The New Wave of Indian Type - Library - Google Design
As mobile access grows and more people around the world start using the internet—a billion people are expected to come online over the next few years in emerging markets alone—it’s also necessary to elevate the quality and range of digital typefaces available in different writing systems. This challenge is especially striking in India, a country that recognizes 23 official languages, but counted almost 1600 (including dialects) in their last census. Some of these languages and their scripts have descended from ancient Brahmi, others are based in Arabic, while the ongoing use of English, a language that’s reach and influence has grown considerably since India’s independence from Britain in 1947, means that Latin letters are also a common sight.
Keeping pace with the subcontinent’s linguistic diversity is challenging enough in print, but the relatively small number of digital fonts available for Indic languages reveals a striking disparity. Even the most widely used Indian script, Devanagari, has far fewer typographic options compared to the superabundance of Latin fonts. Some scripts like Bengali, Tamil, Urdu, and Tibetan have even fewer fonts available. But the balance is beginning to shift as a cohort of Indian type designers develop new digital fonts, and the movement is still growing in part because many of these designers release their designs with open source licenses. The code is then readily available for others to experiment and develop their own contributions, improving the quality and variety of typography across India’s many writing systems.
Your Interactive Makes Me Sick - Features - Source : An OpenNews project
Now picture this: A journalist has published a piece of work you’re interested in. Ooh, the teaser sounds good! You click over to the page and WHOOSH some sort of video moves unbidden behind the header. You scroll a bit and WHOA two different pieces of the page move with your scrolling. A graph animates! A wolf howls in the distance! You’re starting to get a bit overwhelmed, and maybe a touch nauseated. I don’t know what you’d do at this point, but I’m gonna close the page.
Modern CSS Explained For Dinosaurs – Actualize – Medium
In order to deal with the inherent complexity of #CSS, all sorts of different best practices have been established. The problem is that there isn’t any strong consensus on which best practices are in fact the best, and many of them seem to completely contradict each other. If you’re trying to learn CSS for the first time, this can be disorienting to say the least.
The goal of this article is to provide a historical context of how CSS approaches and tooling have evolved to what they are today in #2018. By understanding this history, it will be easier to understand each approach and how to use them to your benefit. Let’s get started!
Commoditisation of UI – Hacker Noon
First, unique and good design alone does not lead to a successful product. In the post-iPhone world good #UI is not a differentiation point, but a cheap commodity, a de-facto standard. In the early days of the new era, there were innovative products that managed to beat incumbents just by having a great design (e.g. Slack had the same core tech as Hipchat, but 10x better design). Good design is a new baseline now (even Android has good design these days).
Does CSS Grid Replace Flexbox? | CSS-Tricks
No. Well. Mostly No.
To put a point on it:
Grid can do things Flexbox can’t do.
Flexbox can do things Grid can’t do.
They can work together: a grid item can be a flexbox container. A flex item can be a grid container.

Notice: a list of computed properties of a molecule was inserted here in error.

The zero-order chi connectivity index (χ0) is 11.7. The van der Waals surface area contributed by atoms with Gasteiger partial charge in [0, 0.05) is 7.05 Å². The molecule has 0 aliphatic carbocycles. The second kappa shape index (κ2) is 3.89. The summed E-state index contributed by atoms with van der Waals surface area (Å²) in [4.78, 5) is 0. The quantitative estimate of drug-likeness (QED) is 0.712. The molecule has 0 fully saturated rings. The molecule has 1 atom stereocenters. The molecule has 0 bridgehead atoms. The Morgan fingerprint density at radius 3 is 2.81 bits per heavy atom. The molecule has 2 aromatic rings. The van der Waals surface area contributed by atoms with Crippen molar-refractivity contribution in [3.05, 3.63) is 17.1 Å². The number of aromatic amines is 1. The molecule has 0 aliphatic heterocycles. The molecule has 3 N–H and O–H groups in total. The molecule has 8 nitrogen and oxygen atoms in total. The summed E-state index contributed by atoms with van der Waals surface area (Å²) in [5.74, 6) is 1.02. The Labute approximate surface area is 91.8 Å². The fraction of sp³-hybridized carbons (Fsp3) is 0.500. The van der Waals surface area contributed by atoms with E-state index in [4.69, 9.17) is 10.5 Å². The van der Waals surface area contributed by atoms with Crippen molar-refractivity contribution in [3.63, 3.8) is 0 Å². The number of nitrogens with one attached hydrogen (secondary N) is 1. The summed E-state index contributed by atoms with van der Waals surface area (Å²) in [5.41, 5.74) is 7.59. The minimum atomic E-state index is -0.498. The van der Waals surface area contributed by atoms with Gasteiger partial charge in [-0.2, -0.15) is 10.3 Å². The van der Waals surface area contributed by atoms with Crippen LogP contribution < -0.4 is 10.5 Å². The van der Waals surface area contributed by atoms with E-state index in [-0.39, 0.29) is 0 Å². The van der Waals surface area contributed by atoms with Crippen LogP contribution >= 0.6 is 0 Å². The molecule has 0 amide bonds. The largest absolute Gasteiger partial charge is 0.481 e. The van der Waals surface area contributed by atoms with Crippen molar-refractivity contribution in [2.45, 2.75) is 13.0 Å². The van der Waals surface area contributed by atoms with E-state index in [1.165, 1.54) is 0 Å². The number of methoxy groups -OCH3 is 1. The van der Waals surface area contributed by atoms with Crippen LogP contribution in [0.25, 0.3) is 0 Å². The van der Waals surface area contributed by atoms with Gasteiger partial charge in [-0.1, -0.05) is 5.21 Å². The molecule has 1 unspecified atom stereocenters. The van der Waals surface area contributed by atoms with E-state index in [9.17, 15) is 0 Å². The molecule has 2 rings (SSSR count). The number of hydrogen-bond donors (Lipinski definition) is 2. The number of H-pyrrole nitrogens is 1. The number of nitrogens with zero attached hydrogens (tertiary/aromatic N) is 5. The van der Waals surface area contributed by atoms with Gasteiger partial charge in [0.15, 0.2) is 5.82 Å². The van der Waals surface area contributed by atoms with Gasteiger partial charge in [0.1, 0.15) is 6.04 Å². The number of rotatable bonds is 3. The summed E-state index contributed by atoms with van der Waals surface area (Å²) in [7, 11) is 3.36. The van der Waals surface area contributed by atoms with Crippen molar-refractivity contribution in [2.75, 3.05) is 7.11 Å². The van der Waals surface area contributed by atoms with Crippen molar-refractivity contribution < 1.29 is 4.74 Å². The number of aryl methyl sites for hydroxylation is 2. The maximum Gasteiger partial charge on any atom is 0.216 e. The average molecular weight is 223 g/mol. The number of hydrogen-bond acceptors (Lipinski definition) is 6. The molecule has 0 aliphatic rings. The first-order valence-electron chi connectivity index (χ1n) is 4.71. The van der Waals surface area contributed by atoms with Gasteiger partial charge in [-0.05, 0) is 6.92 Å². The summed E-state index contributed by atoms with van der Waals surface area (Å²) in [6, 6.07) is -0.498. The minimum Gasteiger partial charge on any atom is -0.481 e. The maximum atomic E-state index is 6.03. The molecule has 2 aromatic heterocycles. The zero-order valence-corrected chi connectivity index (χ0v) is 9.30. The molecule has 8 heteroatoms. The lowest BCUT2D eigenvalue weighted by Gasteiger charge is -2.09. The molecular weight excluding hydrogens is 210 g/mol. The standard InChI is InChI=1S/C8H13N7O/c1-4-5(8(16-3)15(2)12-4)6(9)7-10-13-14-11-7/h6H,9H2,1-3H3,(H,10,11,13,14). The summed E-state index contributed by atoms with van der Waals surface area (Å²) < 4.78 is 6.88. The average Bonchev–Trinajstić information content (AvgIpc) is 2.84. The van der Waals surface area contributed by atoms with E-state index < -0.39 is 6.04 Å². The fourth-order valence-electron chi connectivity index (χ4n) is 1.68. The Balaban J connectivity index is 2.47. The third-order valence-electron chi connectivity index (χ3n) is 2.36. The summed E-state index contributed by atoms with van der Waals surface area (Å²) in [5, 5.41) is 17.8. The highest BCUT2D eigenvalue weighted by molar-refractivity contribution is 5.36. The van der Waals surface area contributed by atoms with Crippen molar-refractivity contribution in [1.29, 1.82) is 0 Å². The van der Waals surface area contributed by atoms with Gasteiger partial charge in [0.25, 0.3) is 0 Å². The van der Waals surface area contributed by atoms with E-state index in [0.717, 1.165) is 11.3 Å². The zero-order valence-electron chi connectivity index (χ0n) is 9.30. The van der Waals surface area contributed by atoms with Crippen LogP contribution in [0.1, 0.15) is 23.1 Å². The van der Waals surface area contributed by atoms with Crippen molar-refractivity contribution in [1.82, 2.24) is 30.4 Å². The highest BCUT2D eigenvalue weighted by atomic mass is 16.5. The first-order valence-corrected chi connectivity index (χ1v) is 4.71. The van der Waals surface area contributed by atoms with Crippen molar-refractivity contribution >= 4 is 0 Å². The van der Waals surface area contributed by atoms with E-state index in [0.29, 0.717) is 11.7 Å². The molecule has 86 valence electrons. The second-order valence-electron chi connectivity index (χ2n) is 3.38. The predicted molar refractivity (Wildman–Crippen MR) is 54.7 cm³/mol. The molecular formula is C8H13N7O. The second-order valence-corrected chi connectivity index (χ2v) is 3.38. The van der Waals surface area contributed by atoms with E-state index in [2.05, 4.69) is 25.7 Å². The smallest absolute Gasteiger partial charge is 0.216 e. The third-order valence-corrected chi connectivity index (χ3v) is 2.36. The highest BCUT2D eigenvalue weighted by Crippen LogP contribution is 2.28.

CSS Grid and Grid Inspector in Firefox — Mozilla
CSS Grid simplifies existing layout patterns and adds new possibilities for graphic design.
It’s a layout framework — without the framework.
Combining fonts - JakeArchibald.com
The trick is in the unicode-range descriptor. It indicates that the src should only be used for the hyphen (U+2d) and equals (U+3d) code points. You can turn a unicode character into a code point using this snippet:
Google lance un outil pour réduire de 35 % les images jpeg
L’algorithme en question est capable de réduire de 35 % la taille d’un fichier image jpeg qui est le format le plus répandu sur la Toile. Outre sa performance, Guetzli a pour lui sa totale compatibilité avec le standard jpeg et donc tous les navigateurs, logiciels de retouches d’images et applications photo, ce qui n’est pas le cas des formats WebP et WebM également développés par Google.
Adobe Is Building An AI To Automate Web Design. Should You Worry? | Co.Design | business + design
#Adobe, one of the world’s largest and most powerful software companies, is trying something new: It’s applying #machine_learning and image recognition to graphic and #web_design. In an unnamed project, the company has created tools that automate designers’ tasks, like cropping photos and designing web pages. Should designers be worried?
The Futures of #Typography
Typesetting on the #web has evolved from a quirky afterthought into an invaluable practice. Within a span of twenty years complex interfaces that adapt to their environment, as well as an overwhelming number of typefaces, have bloomed all around us. Likewise, using animations and transitions or balancing display text in conjunction with powerful #OpenType features became not only possible but expected. So where do we go from here? What are the skills we need to contribute to the future of typography? And what do two ghostly figures from the 15th century have to do with that future?
Resilient Web Design—Introduction
With a title like Resilient Web Design, you might think that this is a handbook for designing robust websites. This is not a handbook. It’s more like a history #book.
But in the world of #web_design, we are mostly preoccupied with the here and now. When we think beyond our present moment, it is usually to contemplate the future—to imagine the devices, features, and interfaces that don’t yet exist. We don’t have time to look back upon our past, and yet the history of web design is filled with interesting ideas.
We’ve updated the radios and checkboxes on GOV.UK | GDS design notes